Are Stephen Crane and Ambrose Bierce the Inventors of the American "Anti-War" Story?

Giorgio Mariani


Drawing on premises more extensively developed elsewhere concerning the impossibility for war narratives to live up in a consistent way to their desire of delivering an anti-war lesson, the essay debates the extent to which Stephen Crane and Ambrose Bierce may be considered as the founders of a new, typically modern literary form—the anti-war story. After illustrating why such claim may be considered both valid and invalid, the essay turns to what would seem to be Bierce’s most uncompromisingly shocking and critical war story he ever wrote, “Chickamauga.” By intelligently playing off the deaf-mute child’s perspective against the narrator’s viewpoint, Bierce succeeds in de-sublimating war, puncturing the chivalric ideal with a tableau of grotesque violence. However, one must still wonder whether the shock generated by the gruesome spectacle of war may be considered as a critical appraisal of violence, or simply an emotional response that has not much to offer in terms of understanding the historical circumstances that generate violence in the first place.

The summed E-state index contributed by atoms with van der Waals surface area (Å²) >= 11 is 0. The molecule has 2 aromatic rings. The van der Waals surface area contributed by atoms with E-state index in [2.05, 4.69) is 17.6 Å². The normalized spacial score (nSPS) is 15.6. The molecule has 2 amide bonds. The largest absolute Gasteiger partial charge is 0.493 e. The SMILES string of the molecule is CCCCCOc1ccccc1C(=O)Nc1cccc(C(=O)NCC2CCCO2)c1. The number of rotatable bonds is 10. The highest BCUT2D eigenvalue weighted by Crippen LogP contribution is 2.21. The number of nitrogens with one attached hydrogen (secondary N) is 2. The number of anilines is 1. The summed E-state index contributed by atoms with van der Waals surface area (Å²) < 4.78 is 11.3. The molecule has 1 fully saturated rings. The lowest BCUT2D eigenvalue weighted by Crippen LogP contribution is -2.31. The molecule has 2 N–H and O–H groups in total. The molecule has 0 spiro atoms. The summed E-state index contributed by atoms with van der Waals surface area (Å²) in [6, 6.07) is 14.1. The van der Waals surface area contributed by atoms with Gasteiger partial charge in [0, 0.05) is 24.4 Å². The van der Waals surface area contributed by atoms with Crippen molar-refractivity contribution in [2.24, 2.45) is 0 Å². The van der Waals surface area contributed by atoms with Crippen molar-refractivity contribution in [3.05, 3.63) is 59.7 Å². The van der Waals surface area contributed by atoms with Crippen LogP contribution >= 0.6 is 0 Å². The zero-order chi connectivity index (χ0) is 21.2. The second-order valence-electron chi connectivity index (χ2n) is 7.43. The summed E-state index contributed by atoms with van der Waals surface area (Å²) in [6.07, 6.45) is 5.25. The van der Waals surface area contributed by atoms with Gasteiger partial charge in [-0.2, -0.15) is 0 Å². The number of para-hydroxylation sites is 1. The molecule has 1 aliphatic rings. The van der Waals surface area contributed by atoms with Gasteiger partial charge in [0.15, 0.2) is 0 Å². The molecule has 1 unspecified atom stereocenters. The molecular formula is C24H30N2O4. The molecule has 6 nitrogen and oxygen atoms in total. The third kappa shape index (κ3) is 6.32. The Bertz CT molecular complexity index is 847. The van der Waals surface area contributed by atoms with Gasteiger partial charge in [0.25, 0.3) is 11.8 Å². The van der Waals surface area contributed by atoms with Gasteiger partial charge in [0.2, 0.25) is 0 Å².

Stephen Crane; Ambrose Bierce; Anti-war novel

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